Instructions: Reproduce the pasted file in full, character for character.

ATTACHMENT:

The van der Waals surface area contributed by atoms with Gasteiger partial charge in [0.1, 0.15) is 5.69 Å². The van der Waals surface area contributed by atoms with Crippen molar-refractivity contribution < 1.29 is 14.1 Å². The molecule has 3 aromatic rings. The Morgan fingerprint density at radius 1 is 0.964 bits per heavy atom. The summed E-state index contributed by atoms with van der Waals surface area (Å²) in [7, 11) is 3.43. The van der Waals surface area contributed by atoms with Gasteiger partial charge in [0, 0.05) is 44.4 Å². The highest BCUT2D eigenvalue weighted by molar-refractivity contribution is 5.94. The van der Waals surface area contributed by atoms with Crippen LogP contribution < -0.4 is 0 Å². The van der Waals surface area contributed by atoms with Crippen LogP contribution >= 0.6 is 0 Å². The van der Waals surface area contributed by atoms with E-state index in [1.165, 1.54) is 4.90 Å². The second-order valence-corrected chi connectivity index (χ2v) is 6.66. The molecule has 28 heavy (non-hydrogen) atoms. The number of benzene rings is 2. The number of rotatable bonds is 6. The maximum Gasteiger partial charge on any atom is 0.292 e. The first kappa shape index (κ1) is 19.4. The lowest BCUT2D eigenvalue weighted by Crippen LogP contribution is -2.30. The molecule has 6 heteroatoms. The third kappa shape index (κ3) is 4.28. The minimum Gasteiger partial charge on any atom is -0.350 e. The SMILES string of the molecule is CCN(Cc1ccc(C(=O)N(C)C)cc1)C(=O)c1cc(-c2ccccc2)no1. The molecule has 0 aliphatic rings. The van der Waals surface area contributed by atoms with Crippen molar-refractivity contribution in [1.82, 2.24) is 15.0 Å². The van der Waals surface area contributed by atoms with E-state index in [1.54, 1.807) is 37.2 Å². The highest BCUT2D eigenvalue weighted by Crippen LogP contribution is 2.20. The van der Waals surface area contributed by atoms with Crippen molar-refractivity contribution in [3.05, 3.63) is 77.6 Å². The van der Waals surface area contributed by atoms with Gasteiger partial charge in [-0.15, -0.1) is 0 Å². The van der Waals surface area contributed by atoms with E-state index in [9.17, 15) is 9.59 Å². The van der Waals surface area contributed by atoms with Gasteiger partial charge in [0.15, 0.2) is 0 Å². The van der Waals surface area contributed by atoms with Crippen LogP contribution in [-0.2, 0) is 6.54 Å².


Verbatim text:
The van der Waals surface area contributed by atoms with Gasteiger partial charge in [0.1, 0.15) is 5.69 Å². The van der Waals surface area contributed by atoms with Crippen molar-refractivity contribution < 1.29 is 14.1 Å². The molecule has 3 aromatic rings. The Morgan fingerprint density at radius 1 is 0.964 bits per heavy atom. The summed E-state index contributed by atoms with van der Waals surface area (Å²) in [7, 11) is 3.43. The van der Waals surface area contributed by atoms with Gasteiger partial charge in [0, 0.05) is 44.4 Å². The highest BCUT2D eigenvalue weighted by molar-refractivity contribution is 5.94. The van der Waals surface area contributed by atoms with Crippen LogP contribution < -0.4 is 0 Å². The van der Waals surface area contributed by atoms with Crippen LogP contribution >= 0.6 is 0 Å². The van der Waals surface area contributed by atoms with E-state index in [1.165, 1.54) is 4.90 Å². The second-order valence-corrected chi connectivity index (χ2v) is 6.66. The molecule has 28 heavy (non-hydrogen) atoms. The number of benzene rings is 2. The number of rotatable bonds is 6. The maximum Gasteiger partial charge on any atom is 0.292 e. The first kappa shape index (κ1) is 19.4. The lowest BCUT2D eigenvalue weighted by Crippen LogP contribution is -2.30. The molecule has 6 heteroatoms. The third kappa shape index (κ3) is 4.28. The minimum Gasteiger partial charge on any atom is -0.350 e. The SMILES string of the molecule is CCN(Cc1ccc(C(=O)N(C)C)cc1)C(=O)c1cc(-c2ccccc2)no1. The molecule has 0 aliphatic rings. The van der Waals surface area contributed by atoms with Crippen molar-refractivity contribution in [1.82, 2.24) is 15.0 Å². The van der Waals surface area contributed by atoms with E-state index in [1.54, 1.807) is 37.2 Å². The highest BCUT2D eigenvalue weighted by Crippen LogP contribution is 2.20. The van der Waals surface area contributed by atoms with Crippen molar-refractivity contribution in [3.05, 3.63) is 77.6 Å². The van der Waals surface area contributed by atoms with Gasteiger partial charge in [-0.15, -0.1) is 0 Å². The van der Waals surface area contributed by atoms with E-state index in [9.17, 15) is 9.59 Å². The van der Waals surface area contributed by atoms with Gasteiger partial charge in [0.15, 0.2) is 0 Å². The van der Waals surface area contributed by atoms with Crippen LogP contribution in [-0.2, 0) is 6.54 Å².